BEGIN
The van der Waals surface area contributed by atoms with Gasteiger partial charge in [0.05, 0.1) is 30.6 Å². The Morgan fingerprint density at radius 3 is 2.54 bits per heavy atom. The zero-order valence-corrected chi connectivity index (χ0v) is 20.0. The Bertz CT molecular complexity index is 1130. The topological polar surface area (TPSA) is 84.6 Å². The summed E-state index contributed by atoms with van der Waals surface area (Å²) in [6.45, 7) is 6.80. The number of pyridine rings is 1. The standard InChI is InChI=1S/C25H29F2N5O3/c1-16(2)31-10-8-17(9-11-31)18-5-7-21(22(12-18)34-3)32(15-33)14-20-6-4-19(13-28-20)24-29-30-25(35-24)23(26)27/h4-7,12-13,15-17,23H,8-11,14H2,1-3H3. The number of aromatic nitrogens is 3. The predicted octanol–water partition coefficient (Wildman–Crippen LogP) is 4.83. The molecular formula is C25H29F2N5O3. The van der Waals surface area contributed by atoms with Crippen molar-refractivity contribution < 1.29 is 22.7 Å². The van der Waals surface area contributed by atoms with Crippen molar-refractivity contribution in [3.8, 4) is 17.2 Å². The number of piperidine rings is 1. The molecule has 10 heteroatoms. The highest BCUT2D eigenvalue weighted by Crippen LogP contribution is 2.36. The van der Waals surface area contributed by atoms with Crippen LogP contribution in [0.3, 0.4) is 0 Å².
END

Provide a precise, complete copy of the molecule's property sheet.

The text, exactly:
The van der Waals surface area contributed by atoms with Gasteiger partial charge in [0.05, 0.1) is 30.6 Å². The Morgan fingerprint density at radius 3 is 2.54 bits per heavy atom. The zero-order valence-corrected chi connectivity index (χ0v) is 20.0. The Bertz CT molecular complexity index is 1130. The topological polar surface area (TPSA) is 84.6 Å². The summed E-state index contributed by atoms with van der Waals surface area (Å²) in [6.45, 7) is 6.80. The number of pyridine rings is 1. The standard InChI is InChI=1S/C25H29F2N5O3/c1-16(2)31-10-8-17(9-11-31)18-5-7-21(22(12-18)34-3)32(15-33)14-20-6-4-19(13-28-20)24-29-30-25(35-24)23(26)27/h4-7,12-13,15-17,23H,8-11,14H2,1-3H3. The number of aromatic nitrogens is 3. The predicted octanol–water partition coefficient (Wildman–Crippen LogP) is 4.83. The molecular formula is C25H29F2N5O3. The van der Waals surface area contributed by atoms with Crippen molar-refractivity contribution < 1.29 is 22.7 Å². The van der Waals surface area contributed by atoms with Crippen molar-refractivity contribution in [3.8, 4) is 17.2 Å². The number of piperidine rings is 1. The molecule has 10 heteroatoms. The highest BCUT2D eigenvalue weighted by Crippen LogP contribution is 2.36. The van der Waals surface area contributed by atoms with Crippen LogP contribution in [0.3, 0.4) is 0 Å².